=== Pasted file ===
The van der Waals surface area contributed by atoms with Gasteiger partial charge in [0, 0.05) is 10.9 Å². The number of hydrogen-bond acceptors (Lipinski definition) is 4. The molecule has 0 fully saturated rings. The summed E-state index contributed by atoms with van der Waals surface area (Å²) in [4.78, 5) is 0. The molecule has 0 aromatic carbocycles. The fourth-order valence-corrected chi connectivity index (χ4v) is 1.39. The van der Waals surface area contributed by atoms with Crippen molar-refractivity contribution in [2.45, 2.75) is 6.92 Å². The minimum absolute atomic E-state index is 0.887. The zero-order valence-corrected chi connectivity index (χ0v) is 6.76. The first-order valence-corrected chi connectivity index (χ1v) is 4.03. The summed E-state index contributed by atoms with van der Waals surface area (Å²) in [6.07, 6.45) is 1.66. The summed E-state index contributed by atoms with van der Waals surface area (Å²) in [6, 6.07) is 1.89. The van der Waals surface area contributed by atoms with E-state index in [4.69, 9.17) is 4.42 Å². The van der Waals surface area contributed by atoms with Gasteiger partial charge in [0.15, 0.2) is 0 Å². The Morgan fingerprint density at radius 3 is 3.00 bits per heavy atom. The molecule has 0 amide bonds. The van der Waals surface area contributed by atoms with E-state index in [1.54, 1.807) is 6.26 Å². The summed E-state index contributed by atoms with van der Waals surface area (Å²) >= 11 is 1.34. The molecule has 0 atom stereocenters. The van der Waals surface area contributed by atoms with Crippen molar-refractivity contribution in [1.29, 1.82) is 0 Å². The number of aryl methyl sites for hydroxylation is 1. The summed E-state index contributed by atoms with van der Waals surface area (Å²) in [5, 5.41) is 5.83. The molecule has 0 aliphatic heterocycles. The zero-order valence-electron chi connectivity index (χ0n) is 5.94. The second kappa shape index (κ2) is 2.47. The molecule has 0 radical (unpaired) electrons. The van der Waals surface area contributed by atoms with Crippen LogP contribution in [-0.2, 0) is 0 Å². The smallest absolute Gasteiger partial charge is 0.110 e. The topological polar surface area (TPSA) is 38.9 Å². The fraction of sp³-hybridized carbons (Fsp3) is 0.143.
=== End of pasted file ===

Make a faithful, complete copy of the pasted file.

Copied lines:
The van der Waals surface area contributed by atoms with Gasteiger partial charge in [0, 0.05) is 10.9 Å². The number of hydrogen-bond acceptors (Lipinski definition) is 4. The molecule has 0 fully saturated rings. The summed E-state index contributed by atoms with van der Waals surface area (Å²) in [4.78, 5) is 0. The molecule has 0 aromatic carbocycles. The fourth-order valence-corrected chi connectivity index (χ4v) is 1.39. The van der Waals surface area contributed by atoms with Crippen molar-refractivity contribution in [2.45, 2.75) is 6.92 Å². The minimum absolute atomic E-state index is 0.887. The zero-order valence-corrected chi connectivity index (χ0v) is 6.76. The first-order valence-corrected chi connectivity index (χ1v) is 4.03. The summed E-state index contributed by atoms with van der Waals surface area (Å²) in [6.07, 6.45) is 1.66. The summed E-state index contributed by atoms with van der Waals surface area (Å²) in [6, 6.07) is 1.89. The van der Waals surface area contributed by atoms with E-state index in [4.69, 9.17) is 4.42 Å². The van der Waals surface area contributed by atoms with Gasteiger partial charge in [0.15, 0.2) is 0 Å². The Morgan fingerprint density at radius 3 is 3.00 bits per heavy atom. The molecule has 0 amide bonds. The van der Waals surface area contributed by atoms with E-state index in [1.54, 1.807) is 6.26 Å². The summed E-state index contributed by atoms with van der Waals surface area (Å²) >= 11 is 1.34. The molecule has 0 atom stereocenters. The van der Waals surface area contributed by atoms with Crippen molar-refractivity contribution in [1.29, 1.82) is 0 Å². The number of aryl methyl sites for hydroxylation is 1. The summed E-state index contributed by atoms with van der Waals surface area (Å²) in [5, 5.41) is 5.83. The molecule has 0 aliphatic heterocycles. The zero-order valence-electron chi connectivity index (χ0n) is 5.94. The second kappa shape index (κ2) is 2.47. The molecule has 0 radical (unpaired) electrons. The van der Waals surface area contributed by atoms with Crippen LogP contribution in [-0.2, 0) is 0 Å². The smallest absolute Gasteiger partial charge is 0.110 e. The topological polar surface area (TPSA) is 38.9 Å². The fraction of sp³-hybridized carbons (Fsp3) is 0.143.